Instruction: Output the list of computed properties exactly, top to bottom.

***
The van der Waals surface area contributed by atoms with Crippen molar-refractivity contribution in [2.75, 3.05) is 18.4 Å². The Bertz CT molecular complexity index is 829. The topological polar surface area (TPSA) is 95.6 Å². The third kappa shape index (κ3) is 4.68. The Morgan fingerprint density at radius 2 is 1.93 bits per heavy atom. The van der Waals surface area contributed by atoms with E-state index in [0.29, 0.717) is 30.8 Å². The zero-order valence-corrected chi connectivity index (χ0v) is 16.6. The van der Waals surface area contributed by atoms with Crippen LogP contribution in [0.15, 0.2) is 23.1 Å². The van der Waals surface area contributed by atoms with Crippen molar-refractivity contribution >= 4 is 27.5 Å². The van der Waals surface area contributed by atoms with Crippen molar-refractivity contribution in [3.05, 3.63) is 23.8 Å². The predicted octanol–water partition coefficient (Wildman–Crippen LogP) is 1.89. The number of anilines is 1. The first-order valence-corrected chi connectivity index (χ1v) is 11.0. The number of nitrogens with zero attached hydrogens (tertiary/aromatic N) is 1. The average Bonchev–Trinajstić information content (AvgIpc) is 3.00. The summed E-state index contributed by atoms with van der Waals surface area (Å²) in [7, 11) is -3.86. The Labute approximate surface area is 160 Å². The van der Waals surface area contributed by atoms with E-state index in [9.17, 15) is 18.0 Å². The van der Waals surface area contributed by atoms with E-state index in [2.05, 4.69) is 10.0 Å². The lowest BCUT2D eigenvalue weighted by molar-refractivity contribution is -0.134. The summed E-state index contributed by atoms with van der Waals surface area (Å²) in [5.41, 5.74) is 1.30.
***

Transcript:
The van der Waals surface area contributed by atoms with Crippen molar-refractivity contribution in [2.75, 3.05) is 18.4 Å². The Bertz CT molecular complexity index is 829. The topological polar surface area (TPSA) is 95.6 Å². The third kappa shape index (κ3) is 4.68. The Morgan fingerprint density at radius 2 is 1.93 bits per heavy atom. The van der Waals surface area contributed by atoms with E-state index in [0.29, 0.717) is 30.8 Å². The zero-order valence-corrected chi connectivity index (χ0v) is 16.6. The van der Waals surface area contributed by atoms with Crippen LogP contribution in [0.15, 0.2) is 23.1 Å². The van der Waals surface area contributed by atoms with Crippen molar-refractivity contribution >= 4 is 27.5 Å². The van der Waals surface area contributed by atoms with Crippen molar-refractivity contribution in [3.05, 3.63) is 23.8 Å². The predicted octanol–water partition coefficient (Wildman–Crippen LogP) is 1.89. The number of anilines is 1. The first-order valence-corrected chi connectivity index (χ1v) is 11.0. The number of nitrogens with zero attached hydrogens (tertiary/aromatic N) is 1. The average Bonchev–Trinajstić information content (AvgIpc) is 3.00. The summed E-state index contributed by atoms with van der Waals surface area (Å²) in [7, 11) is -3.86. The Labute approximate surface area is 160 Å². The van der Waals surface area contributed by atoms with E-state index in [9.17, 15) is 18.0 Å². The van der Waals surface area contributed by atoms with E-state index in [2.05, 4.69) is 10.0 Å². The lowest BCUT2D eigenvalue weighted by molar-refractivity contribution is -0.134. The summed E-state index contributed by atoms with van der Waals surface area (Å²) in [5.41, 5.74) is 1.30.